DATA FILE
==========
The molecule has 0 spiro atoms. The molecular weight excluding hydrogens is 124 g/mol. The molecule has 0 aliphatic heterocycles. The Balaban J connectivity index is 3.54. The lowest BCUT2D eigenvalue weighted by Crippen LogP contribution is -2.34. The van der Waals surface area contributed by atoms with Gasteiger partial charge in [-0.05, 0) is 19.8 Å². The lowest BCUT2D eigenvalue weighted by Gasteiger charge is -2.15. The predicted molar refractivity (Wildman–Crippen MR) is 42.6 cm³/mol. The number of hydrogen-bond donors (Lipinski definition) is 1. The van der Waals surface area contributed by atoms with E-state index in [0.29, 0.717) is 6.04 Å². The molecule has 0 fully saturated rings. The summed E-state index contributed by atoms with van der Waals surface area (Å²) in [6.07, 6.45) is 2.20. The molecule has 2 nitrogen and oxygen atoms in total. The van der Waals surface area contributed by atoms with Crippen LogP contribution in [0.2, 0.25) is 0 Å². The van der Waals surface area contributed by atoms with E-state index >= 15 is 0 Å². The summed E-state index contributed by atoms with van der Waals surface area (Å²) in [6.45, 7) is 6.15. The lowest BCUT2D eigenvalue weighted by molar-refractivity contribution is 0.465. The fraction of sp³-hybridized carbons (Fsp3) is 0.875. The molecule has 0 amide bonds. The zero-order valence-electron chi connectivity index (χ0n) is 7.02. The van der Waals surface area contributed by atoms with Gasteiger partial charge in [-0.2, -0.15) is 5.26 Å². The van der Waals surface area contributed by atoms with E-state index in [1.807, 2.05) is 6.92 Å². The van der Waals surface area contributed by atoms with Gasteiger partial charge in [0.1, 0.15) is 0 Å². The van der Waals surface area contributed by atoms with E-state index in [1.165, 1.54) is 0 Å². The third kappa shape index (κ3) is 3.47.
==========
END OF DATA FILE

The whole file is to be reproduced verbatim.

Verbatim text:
The molecule has 0 spiro atoms. The molecular weight excluding hydrogens is 124 g/mol. The molecule has 0 aliphatic heterocycles. The Balaban J connectivity index is 3.54. The lowest BCUT2D eigenvalue weighted by Crippen LogP contribution is -2.34. The van der Waals surface area contributed by atoms with Gasteiger partial charge in [-0.05, 0) is 19.8 Å². The lowest BCUT2D eigenvalue weighted by Gasteiger charge is -2.15. The predicted molar refractivity (Wildman–Crippen MR) is 42.6 cm³/mol. The number of hydrogen-bond donors (Lipinski definition) is 1. The van der Waals surface area contributed by atoms with E-state index in [0.29, 0.717) is 6.04 Å². The molecule has 0 fully saturated rings. The summed E-state index contributed by atoms with van der Waals surface area (Å²) in [6.07, 6.45) is 2.20. The molecule has 2 nitrogen and oxygen atoms in total. The van der Waals surface area contributed by atoms with Crippen LogP contribution in [0.2, 0.25) is 0 Å². The van der Waals surface area contributed by atoms with E-state index >= 15 is 0 Å². The summed E-state index contributed by atoms with van der Waals surface area (Å²) in [6.45, 7) is 6.15. The lowest BCUT2D eigenvalue weighted by molar-refractivity contribution is 0.465. The fraction of sp³-hybridized carbons (Fsp3) is 0.875. The molecule has 0 amide bonds. The zero-order valence-electron chi connectivity index (χ0n) is 7.02. The van der Waals surface area contributed by atoms with Gasteiger partial charge in [-0.2, -0.15) is 5.26 Å². The van der Waals surface area contributed by atoms with E-state index in [1.807, 2.05) is 6.92 Å². The van der Waals surface area contributed by atoms with Gasteiger partial charge in [0.1, 0.15) is 0 Å². The van der Waals surface area contributed by atoms with E-state index in [1.165, 1.54) is 0 Å². The third kappa shape index (κ3) is 3.47.